The fast lanes of Shanghai’s streets have been full of change these last few months, in a campaign by thousands of police and other assistants to tame our unruly traffic. But this week’s column takes us instead to the slower lanes of the streets of Shanghai, where a quieter revolution is reviving China’s bicycling tradition.
In a somewhat unusual twist, this new revolution is both high-tech and low-tech at the same time, involving the roll-out of two new Internet-based leasing services deploying thousands of very basic bikes in the city. The revolution seems to be centered in my own stomping grounds in the Hongkou and Yangpu districts, due to the high concentration of wide streets, and students and young professionals who are the primary audience for such services.
The movement is seeing the near simultaneous rollout of two different services, one based at Fudan University where I teach and the other throughout the Yangpu District that includes Fudan and Tongji universities, as well as an emerging high-tech office district in the Wujiaochang area.
I first noticed the Fudan-based program a few months ago when hundreds of yellow bicycles suddenly started appearing on campus bearing the service’s name, Ofo. The other service, called Mobike, only caught my attention in the last few weeks, as hundreds of the company’s signature gray and orange bikes began appearing in my Hongkou neighborhood and also in adjacent Yangpu.
As a longtime China resident, I find this return of biking culture quite comforting, since it represents a bit of stability and also nostalgia in a society where rapid change is the norm. But at the same time, I do fear these two services will face a difficult road ahead, due to lack of respect from some users who do things like damage bikes and take them out of broader circulation for personal use.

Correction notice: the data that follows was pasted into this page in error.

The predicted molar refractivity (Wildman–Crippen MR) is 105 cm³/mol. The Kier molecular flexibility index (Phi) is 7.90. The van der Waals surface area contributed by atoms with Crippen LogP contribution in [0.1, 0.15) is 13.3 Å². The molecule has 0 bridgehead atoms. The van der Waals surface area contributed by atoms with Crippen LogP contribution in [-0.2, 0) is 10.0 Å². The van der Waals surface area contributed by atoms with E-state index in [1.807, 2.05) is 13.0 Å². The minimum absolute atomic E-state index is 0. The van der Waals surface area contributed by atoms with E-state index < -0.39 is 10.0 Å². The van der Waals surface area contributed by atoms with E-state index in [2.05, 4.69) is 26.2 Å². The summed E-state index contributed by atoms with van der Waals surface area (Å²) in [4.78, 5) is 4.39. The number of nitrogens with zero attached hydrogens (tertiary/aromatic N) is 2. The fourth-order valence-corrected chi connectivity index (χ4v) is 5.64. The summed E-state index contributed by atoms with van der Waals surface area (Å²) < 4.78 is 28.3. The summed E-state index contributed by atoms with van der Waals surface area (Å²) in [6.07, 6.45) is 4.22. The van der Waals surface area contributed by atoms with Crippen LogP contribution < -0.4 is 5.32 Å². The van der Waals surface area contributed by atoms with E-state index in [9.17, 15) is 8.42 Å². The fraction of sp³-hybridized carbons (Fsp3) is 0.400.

The idea behind the programs is quite communal, and works if everyone uses the bikes only when they need them to ride short distances and then parks them in easy-to-find places for others to use. The two services are slightly different, but each uses the same basic principal of communal use for this basic form of transport. Users for both services must register and link their accounts to a debit card, credit card or other form of payment.
They then input bike-specific information from a license plate or QR code whenever they see an idle bicycle they want to use. The service registers their name with that particular bike and then gives them information to unlock it. When the person reaches his destination, he officially “closes” the transaction and locks the bike, and money is deducted from his account. Ofo charges based on distance traveled, while Mobike charges based on the time of use. Fees in both cases are quite small, usually a few jiao for a half-hour ride.
Perhaps not surprisingly, both services have come to Shanghai after earlier launches in Beijing, which is probably China’s most bike-friendly city due to its flatness and wide streets. Many of my fondest memories of living in China in the 1980s revolve around bicycles, which were the main mode of transport back then for average people. Most bikes in that era were truly clunkers, and it was quite difficult to pedal very fast. As a result, most bike rides were usually leisurely affairs, reflecting the slower pace of life back then.
Zip forward to the present, when this new generation of Ofos and Mobikes are also quite basic and therefore not that easy to ride. I’ve used the service several times at Fudan, and the seats are almost always far too low for someone like me with long legs, and in one case the seat itself was broken. I still used the bikes because the distances were short and riding was much faster than walking. Still, I don’t know if I would become a long-term user.
Other reports have spotlighted another type of problem, namely that some people lack the public spirit needed to make this kind of product work. Those reports show that some people selfishly ride bicycles to their destinations and then park them in places where others can’t easily find them, so they can use the bikes later themselves. Other cases simply involve people who ride the bikes carelessly and end up damaging them, since there’s no real penalty for causing such damage.
It’s still early days, and it’s quite possible both programs could ultimately do quite well, especially if their creators can tweak the systems to minimize abusive practices. But finding such solutions could be difficult for such a system that relies so much on a community spirit to succeed. Such spirit is indeed growing in China, but has a long way to go and still lags far behind places like Taiwan and Japan here in Asia, and most major western countries.